Years ago, only those who were intellectually (and financially) able could attend college. The advent of loan programs, improved economic conditions, and federal funding initially opened the door to gifted students who previously lacked the means to go to college. Good development.

Somewhere along the line, however, we got carried away. 4 years of schooling became a de facto requirement for any white collar career (I mean that in the broadest sense possible.) As a result, college has gone from bastion of intellectual growth to teenage rite of passage. Now, some 80 percent of high school graduates attend college. This means that fully 37.5% of those receiving a higher education are academically BELOW AVERAGE.

Now, our obsession with higher education has created a cottage industry for colleges, whose reputation relies upon the ability to compete for picky students. With the exception of 40 or so schools wherein the aforementioned equation is reversed, (think Harvard or Swarthmore) colleges are forced to compromise in an attempt to show how much they "care" about students.

Goodbye James Joyce; hello Dan Brown.

Worse, since college is now perceived as a passage into civilized society, we are urged to pump more and more of our tax dollars into funding it. We need scholarships, loan programs, grants, and bloated state university budgets to make sure students have the opportunity to learn with such luminaries as Shannon Taylor.
College is now seen as a rite of passage, one that consumes roughly 5% of one's predicted lifespan.

Further, since everyone now has a college degree, such degrees have been rendered meaningless. Thus, we have adults "heading back to school" to earn further degrees that are, at best, tangential to their career goals. Seminaries are a popular choice , with their relatively high acceptance rates, and their spiritual thematics. What on earth we need a million Seminarians for is completely beyond me, but we're gettin' em, nonetheless, and even paying for them.

Is there a solution? Yep, but it sounds mean. Shut off the valve. All the money we continually pour into this increasingly-useless system has outlived its usefulness. Get rid of state colleges and Universities, which spend more to attract students than they do to educate them. Direct aid to the truly gifted and truly disadvantaged.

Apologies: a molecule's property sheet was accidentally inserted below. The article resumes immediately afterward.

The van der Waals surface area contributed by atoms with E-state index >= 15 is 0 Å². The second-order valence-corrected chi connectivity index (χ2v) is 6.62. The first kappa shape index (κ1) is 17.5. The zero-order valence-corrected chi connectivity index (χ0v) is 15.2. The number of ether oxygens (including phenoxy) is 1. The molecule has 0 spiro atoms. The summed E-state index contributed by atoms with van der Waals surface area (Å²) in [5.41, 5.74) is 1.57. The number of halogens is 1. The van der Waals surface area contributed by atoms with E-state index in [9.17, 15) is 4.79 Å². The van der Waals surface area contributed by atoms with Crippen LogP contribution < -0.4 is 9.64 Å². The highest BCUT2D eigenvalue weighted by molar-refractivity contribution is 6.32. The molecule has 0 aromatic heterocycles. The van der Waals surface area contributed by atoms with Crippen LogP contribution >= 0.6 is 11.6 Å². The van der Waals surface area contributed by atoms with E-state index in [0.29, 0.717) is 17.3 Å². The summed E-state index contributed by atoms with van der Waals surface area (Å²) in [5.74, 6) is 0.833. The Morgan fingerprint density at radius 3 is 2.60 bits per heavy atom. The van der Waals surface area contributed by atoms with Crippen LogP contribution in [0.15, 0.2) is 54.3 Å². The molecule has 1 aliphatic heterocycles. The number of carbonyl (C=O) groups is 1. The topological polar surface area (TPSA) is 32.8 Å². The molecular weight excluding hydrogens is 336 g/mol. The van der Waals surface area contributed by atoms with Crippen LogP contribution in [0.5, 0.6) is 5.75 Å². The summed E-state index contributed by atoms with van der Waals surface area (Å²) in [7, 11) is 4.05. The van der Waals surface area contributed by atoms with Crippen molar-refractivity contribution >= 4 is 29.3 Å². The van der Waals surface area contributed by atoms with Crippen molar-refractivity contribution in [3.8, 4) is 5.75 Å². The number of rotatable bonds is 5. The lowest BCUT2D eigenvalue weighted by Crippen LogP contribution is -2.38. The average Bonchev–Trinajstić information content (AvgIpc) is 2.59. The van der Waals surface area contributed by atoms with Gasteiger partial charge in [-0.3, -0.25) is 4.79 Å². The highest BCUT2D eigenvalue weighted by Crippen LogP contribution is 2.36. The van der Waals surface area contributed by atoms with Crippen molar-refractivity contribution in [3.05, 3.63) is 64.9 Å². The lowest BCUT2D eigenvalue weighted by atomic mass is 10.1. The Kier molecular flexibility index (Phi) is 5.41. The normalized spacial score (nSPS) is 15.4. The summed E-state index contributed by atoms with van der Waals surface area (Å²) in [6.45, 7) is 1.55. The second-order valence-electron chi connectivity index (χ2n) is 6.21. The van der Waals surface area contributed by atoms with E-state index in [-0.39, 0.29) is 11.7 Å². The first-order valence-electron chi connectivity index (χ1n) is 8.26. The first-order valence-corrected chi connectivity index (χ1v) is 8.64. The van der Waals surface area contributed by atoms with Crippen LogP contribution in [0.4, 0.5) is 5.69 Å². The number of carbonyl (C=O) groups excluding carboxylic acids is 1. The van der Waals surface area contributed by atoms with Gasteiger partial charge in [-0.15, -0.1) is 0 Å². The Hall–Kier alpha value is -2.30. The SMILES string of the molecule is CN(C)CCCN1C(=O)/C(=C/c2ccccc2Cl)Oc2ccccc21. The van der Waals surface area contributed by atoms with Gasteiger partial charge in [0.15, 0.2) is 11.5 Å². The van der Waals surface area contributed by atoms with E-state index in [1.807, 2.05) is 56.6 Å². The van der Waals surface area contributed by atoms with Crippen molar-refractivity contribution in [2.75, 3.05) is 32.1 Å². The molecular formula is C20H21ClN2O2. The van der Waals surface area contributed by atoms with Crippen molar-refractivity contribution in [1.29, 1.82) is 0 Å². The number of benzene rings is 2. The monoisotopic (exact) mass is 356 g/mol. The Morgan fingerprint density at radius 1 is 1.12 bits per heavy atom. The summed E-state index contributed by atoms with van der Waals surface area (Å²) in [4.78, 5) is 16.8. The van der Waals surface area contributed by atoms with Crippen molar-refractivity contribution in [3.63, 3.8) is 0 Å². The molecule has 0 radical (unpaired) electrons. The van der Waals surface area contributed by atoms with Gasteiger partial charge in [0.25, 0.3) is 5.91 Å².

What will happen? If forced to pay for it themselves, many will forego college. Those schools that provide a valuable service to their student will remain, bolstered by the donations of enthusiastic alumni. The remainder will fall by the wayside. The poor will have greater access to good paying jobs, without the unnecessary 4 year hurdle that divides haves and have-nots.

And The Da Vinci Code will never see the light of a classroom again.

Wednesday, March 22, 2006


So, apparently Internet Explorer is having problems with my blog. As such, folks are required to scroll down for some amount of time before actually seeing the text on my blog. There is only one possible reason for this.

I am the target of eco-terrorism.

Yes, the same folk who are responsible for egging Hummers and protesting Medtronic (or any tronic, for that matter) have targetted my written stylings for their rage.

Of course, these people would prefer to simply bomb my automible, but given the Ford Focus's modest fuel consumption and reasonable price point, such a manuever migh backfire.

All of this leads me to an important question. Why have I been targetted by the enviro-punks (otherwise known as the fringe 57% of the Democratic party). I think it's because I now own three properties made of stucco. Stucco is sturdy, fire-resistant, and therefore probably dangerous to the purple-speckled lobster, or whatever.

Yes, there is some study somewhere that has produced some manner of evidence that stucco might be harmful to something. And now I'm marked for death by a roving band of Bennington and USF graduates.

I'm trying my best to lay low. I'm wearing a plaid shirt, which is a good start. Also, I'm trying to eat more soy, so I smell like one of them. Ah, yes, I am postively drenched in the dulcet moisture of soy-sweat. And I am safe.

Seriously, though, what the hell is wrong with my blog?

Tuesday, March 21, 2006


I sure-some do like me biscuits. I'll have me biscuits anyways and always. Fluffy biscuits, thin biscuits, biscuits with hash... I's happy with any ol' steamin' batch of biscuits.

My ex-wife used to make biscuits somethin' fierce. Smooth on the inside, crispy on the outside. Biscuits so fine that when I was done, I'd smack her in the mouth, and tell her to make some more damn biscuits.

One time, little Tommy had him some of my ex-wife's biscuits. He died...

Best thing about biscuits is that you can eat 'em anytime. I'll take my biscuits with eggs's, roast beef... Hell, I'll get some fixin's, make me a damn biscuit sandwich. Ain't nobody tell me otherwise. They're too busy enjoying day some biscuits.

One day, a man came on down from New York City. He offered me a Triscuit, confirming my suspicions that he was a homosexual. We done fed my boys biscuits. They done learned to love on biscuits, instead of on each other. That's they way it should be with boys and biscuits.

But I'm off the subject, and the subject is biscuits.

And I do love me some of them...

Monday, March 20, 2006


I just got some money back from the state of Minnesota. $672 to be exact. As a Republican, I enjoy the ability to extract my hard-earned finances from the clutches of government. I feel as though I've drawn blood from a dragon, it's purple, sweaty reptile-nectar dripping down the outstretched sword of my "Schedule A".